The online is definitely the highlight of the entire package, but my main concern is how long there will be a healthy amount of players online. Our matches ran relatively smooth with only some minor teleporting lag from time to time, but it was still challenging to find matches at times, even after the game released to the public. Here is to hoping that a dedicated group of players keep this alive, because we certainly need more innovation in the online arena.
As I mentioned at the beginning of this review the presentation and visual style really is top-notch. The whole shaky-cam motif works so well that you can’t help but appreciate it. I love when explosions rattle the display, and the pixilated censors may seem lame, but they really do add to the experience. The washed out colors create a truly gritty environment which fits the mood of the game perfectly. If the shaky-cam becomes too much when you are running you can turn it off, but you cannot turn off the gritty camera filter. The story moves along at a decent clip and the voice acting is well done even if the dialogue can be ridiculous at times. Overall the game is definitely one of the more cinematic experiences I have played in recent memory and I cannot stress enough how cool the shaky-cam feel is.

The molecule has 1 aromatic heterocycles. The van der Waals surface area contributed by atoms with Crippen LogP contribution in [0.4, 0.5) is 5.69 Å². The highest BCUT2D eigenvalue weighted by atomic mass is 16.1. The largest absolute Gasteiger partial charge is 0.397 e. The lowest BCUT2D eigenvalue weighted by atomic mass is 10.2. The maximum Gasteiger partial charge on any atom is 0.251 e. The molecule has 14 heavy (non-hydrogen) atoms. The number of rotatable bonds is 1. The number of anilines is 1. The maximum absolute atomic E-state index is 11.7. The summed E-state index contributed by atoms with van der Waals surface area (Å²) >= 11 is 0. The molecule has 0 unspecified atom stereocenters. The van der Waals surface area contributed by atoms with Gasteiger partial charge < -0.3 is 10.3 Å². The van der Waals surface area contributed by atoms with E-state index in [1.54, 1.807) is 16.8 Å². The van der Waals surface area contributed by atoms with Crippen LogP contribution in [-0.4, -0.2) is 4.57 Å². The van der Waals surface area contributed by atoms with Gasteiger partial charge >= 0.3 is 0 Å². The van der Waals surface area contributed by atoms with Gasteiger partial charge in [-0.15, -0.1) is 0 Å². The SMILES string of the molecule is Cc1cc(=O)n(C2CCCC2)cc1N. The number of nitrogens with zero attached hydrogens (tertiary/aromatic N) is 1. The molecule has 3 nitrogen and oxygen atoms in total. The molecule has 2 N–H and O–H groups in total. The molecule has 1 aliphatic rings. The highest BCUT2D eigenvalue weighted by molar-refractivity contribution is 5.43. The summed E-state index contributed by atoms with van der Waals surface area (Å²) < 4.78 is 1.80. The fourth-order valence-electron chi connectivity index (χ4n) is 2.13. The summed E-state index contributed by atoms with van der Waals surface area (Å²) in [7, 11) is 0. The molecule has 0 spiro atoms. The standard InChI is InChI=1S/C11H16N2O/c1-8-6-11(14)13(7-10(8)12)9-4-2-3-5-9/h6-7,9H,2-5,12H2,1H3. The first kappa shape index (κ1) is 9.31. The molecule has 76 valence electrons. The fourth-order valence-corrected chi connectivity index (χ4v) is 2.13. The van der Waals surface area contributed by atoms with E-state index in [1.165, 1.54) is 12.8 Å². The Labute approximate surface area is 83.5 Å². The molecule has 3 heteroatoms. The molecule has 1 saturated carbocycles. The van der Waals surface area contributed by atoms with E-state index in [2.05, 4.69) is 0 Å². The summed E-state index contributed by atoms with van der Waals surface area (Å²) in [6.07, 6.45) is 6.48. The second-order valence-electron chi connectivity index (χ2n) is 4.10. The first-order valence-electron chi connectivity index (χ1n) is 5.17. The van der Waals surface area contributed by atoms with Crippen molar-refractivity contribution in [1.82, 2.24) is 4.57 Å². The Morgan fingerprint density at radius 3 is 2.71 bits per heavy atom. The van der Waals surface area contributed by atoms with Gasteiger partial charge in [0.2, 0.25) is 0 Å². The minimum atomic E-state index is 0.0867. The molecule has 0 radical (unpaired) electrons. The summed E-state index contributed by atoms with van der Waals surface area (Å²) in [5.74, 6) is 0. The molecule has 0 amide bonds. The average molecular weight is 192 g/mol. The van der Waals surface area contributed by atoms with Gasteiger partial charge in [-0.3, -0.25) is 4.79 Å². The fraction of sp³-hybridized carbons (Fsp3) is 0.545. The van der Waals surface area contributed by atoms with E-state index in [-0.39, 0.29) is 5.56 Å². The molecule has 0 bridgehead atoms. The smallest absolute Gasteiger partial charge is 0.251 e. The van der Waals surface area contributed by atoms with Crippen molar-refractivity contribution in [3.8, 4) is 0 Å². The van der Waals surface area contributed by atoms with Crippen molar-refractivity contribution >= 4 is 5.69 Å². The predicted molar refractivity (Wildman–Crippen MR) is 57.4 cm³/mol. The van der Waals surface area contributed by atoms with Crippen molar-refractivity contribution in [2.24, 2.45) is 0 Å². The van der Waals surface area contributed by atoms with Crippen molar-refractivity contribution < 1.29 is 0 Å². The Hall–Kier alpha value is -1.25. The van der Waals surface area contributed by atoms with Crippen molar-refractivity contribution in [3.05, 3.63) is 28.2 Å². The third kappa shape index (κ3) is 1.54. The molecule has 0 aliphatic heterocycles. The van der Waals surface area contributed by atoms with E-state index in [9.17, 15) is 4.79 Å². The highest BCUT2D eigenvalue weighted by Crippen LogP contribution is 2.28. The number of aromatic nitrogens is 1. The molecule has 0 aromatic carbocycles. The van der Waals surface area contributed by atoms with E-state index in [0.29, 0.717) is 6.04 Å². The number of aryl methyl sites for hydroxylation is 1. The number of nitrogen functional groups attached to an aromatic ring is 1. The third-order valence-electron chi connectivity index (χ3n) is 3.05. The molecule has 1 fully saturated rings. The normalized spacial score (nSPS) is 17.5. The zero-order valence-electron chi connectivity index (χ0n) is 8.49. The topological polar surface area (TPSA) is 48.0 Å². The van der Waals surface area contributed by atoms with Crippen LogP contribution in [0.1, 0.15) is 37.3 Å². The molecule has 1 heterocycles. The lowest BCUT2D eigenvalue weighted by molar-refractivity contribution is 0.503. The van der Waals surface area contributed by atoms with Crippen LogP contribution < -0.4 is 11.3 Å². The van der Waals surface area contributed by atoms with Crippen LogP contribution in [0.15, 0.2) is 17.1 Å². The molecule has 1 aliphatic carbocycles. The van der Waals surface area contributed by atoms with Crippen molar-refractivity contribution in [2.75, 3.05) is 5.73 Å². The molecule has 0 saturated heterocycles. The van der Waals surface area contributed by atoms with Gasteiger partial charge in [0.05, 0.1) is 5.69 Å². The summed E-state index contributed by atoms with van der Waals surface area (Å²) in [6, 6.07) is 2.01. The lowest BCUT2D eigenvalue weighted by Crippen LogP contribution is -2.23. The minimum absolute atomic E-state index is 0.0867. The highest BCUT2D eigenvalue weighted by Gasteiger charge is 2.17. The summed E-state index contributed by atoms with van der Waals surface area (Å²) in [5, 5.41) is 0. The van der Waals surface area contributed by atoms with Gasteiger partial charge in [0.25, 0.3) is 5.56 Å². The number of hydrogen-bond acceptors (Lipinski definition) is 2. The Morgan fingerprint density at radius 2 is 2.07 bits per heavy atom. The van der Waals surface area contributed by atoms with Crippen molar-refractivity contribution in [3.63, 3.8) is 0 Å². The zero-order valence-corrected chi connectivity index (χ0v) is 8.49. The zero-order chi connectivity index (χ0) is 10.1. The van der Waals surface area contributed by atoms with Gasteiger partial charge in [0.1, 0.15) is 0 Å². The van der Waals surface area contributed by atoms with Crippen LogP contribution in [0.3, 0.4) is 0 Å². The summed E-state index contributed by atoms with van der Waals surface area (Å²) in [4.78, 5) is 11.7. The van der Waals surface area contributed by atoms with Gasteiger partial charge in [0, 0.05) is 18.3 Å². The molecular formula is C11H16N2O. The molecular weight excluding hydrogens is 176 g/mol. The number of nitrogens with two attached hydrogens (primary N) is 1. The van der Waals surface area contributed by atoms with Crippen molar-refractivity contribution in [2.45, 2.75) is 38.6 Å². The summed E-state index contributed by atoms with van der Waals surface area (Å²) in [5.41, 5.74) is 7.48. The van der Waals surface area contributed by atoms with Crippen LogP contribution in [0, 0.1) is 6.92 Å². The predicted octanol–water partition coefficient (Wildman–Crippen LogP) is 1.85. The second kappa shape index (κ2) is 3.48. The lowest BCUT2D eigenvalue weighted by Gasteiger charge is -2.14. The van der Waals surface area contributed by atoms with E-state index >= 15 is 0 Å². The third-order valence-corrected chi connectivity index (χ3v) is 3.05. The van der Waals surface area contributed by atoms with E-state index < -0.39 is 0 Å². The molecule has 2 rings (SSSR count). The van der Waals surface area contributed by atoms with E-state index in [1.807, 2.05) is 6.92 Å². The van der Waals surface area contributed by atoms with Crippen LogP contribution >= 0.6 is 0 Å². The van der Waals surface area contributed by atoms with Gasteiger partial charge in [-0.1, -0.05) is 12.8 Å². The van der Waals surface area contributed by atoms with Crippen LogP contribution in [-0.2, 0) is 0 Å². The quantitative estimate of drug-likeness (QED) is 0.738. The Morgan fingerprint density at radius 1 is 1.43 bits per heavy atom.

Kane & Lynch 2: Dog Days is a solid sequel with an awesome visual style and great online modes. The short campaign is definitely a disappointment, but it is still a good ride. I wish the game had focused more on interesting locales and elements like the first game, although the improved combat is definitely appreciated. If you loved the first game Dog Days is worth checking out. The online package is worth the price of admission alone, but if you are only interested in the single-player portion you may be better off with a weekend rental.
Review copy provided by publisher.